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Budget Deficits Might Force Some States To Reduce Health Care Funds

Armen Hareyan's picture

A number ofstates face large budget deficits, "forcing some governors to come up withcreative -- some say risky -- budget gimmicks to find new sources of cash"to pay for health care and other programs, the Washington Post reports. At least 13 states facelarge budget deficits for the next fiscal year, and about 12 others faceserious financial problems, according to various estimates, reports fromgovernors and a survey conducted by the Center on Budgetand Policy Priorities.

According to the Post, because most state constitutions do notallow budget deficits, "legislatures convening for their 2008 sessionsmust make painful decisions about what programs to cut or which taxes to raiseto close the gaps." For example, in California, which faces a $4.6 billionbudget deficit that could increase to $14 billion by the end of FY 2009, Gov.Arnold Schwarzenegger (R) has proposed a 10% reduction in funds for all stateprograms -- such as Medi-Cal, the state's Medicaid program, and Healthy Families, the state's version of SCHIP -- in FY 2009,the elimination of cost-of-living adjustments and other reforms to address theissue.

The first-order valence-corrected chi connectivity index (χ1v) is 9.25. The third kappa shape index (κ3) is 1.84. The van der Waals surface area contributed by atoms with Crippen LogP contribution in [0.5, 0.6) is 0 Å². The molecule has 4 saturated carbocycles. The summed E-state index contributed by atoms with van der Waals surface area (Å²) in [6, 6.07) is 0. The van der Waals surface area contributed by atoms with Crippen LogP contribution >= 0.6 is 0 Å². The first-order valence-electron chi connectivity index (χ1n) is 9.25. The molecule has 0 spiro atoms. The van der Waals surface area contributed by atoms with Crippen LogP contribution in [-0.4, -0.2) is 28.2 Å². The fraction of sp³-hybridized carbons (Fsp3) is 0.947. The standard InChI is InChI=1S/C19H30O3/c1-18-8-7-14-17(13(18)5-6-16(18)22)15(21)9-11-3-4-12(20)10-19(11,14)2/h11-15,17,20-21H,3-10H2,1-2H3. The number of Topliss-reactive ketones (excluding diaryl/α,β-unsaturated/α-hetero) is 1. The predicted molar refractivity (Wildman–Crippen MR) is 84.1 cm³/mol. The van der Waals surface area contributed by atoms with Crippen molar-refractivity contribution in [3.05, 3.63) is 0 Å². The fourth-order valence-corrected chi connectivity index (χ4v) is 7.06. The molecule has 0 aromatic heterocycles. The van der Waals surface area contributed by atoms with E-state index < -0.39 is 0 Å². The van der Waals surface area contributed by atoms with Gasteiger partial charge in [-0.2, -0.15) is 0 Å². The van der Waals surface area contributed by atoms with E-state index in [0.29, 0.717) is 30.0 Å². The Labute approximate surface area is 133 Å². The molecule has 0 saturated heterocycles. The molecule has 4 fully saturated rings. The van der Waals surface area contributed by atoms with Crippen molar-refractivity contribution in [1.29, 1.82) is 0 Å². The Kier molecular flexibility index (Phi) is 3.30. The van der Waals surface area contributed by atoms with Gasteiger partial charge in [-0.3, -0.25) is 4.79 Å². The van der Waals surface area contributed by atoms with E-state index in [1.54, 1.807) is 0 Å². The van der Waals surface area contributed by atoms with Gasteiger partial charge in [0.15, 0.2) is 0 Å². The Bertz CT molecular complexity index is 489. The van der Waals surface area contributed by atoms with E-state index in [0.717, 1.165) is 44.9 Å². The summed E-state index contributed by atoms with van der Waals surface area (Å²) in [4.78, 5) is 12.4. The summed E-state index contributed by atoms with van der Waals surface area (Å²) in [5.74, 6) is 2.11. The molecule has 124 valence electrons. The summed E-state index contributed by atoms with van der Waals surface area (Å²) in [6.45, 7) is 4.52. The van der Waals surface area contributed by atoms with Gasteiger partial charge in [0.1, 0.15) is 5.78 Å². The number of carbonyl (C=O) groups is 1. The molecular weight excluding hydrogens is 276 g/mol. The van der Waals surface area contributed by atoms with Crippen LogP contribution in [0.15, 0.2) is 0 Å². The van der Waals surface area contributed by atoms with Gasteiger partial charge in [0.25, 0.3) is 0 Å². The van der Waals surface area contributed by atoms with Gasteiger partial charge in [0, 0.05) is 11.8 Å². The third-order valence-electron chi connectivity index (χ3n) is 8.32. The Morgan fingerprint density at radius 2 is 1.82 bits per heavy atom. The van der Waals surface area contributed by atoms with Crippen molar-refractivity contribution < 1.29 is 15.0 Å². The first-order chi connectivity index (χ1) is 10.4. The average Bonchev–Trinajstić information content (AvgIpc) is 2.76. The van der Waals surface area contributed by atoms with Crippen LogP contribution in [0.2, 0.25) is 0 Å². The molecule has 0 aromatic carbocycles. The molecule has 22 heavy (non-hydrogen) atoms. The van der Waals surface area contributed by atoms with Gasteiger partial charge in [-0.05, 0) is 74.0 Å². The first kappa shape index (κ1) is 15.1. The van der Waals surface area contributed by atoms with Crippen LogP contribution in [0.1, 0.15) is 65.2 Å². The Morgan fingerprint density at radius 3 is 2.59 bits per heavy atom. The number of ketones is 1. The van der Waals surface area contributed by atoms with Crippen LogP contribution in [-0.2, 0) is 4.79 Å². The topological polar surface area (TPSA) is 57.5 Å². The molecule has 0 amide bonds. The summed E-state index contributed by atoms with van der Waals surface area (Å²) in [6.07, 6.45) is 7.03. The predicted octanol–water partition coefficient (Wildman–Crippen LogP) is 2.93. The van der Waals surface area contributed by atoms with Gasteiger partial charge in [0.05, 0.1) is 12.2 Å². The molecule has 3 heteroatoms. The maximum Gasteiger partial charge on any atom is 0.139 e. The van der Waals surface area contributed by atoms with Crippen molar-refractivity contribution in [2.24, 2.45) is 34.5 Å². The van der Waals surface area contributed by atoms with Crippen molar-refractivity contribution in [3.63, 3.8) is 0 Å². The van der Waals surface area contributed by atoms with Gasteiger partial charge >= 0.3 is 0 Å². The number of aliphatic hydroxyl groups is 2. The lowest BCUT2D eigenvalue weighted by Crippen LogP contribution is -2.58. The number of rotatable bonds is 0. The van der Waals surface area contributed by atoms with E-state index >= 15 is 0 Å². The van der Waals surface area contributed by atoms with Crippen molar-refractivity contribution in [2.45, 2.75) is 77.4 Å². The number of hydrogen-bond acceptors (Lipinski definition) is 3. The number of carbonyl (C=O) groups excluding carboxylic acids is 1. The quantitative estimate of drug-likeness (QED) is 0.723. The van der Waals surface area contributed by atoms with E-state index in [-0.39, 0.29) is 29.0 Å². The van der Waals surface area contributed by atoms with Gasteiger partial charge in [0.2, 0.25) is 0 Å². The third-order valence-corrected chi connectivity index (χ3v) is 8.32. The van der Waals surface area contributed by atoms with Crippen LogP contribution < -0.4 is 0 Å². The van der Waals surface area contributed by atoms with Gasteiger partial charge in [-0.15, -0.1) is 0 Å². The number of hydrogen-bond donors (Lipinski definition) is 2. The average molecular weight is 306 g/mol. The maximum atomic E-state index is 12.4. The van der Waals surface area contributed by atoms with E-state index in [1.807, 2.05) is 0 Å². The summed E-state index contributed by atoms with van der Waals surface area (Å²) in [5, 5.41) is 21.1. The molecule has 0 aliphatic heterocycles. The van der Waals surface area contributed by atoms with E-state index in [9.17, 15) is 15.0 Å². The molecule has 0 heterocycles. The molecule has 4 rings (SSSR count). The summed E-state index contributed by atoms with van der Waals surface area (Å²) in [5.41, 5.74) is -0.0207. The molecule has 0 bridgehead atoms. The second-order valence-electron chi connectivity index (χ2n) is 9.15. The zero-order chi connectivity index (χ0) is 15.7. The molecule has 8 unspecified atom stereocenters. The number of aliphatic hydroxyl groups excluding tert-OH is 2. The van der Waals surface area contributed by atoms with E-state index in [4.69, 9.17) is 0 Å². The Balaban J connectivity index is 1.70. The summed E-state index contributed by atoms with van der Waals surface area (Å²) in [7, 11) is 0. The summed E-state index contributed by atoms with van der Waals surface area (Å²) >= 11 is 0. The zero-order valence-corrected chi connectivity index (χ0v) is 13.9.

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Meanwhile, some states -- such as New York, which faces an estimated $4 billionbudget deficit; New Jersey, which faces an estimated $3.5 billion deficit; andMassachusetts, which faces an estimated $1.5 billion deficit -- have considered"one-time budget gimmicks to raise badly needed cash to finance some of theirfavored long-term projects," the Post reports.

"Some say the problem is overspending by state governments," and"new governors in particular ... came into office with a list of plans toimplement and promises they want to keep," such as a proposal by New YorkGov. Eliot Spitzer (D) to expand health insurance to more children in thestate, the Post reports. Nicole Gelinas, a senior fellow with the Manhattan Institute, said, "They try to get more and morecreative financially, but all of this can't replace budgetaryresponsibility," adding, "At some point, the checkbook has tobalance. At some point, they'll run out of things to securitize or selloff" (Richburg, Washington Post, 1/13).

Reprintedwith permission from kaisernetwork.org. You can view the entire Kaiser Daily Health Policy Report, search the archives, and sign upfor email delivery at kaisernetwork.org/email . The Kaiser Daily Health PolicyReport is published for kaisernetwork.org, a free service of The Henry J.Kaiser Family Foundation.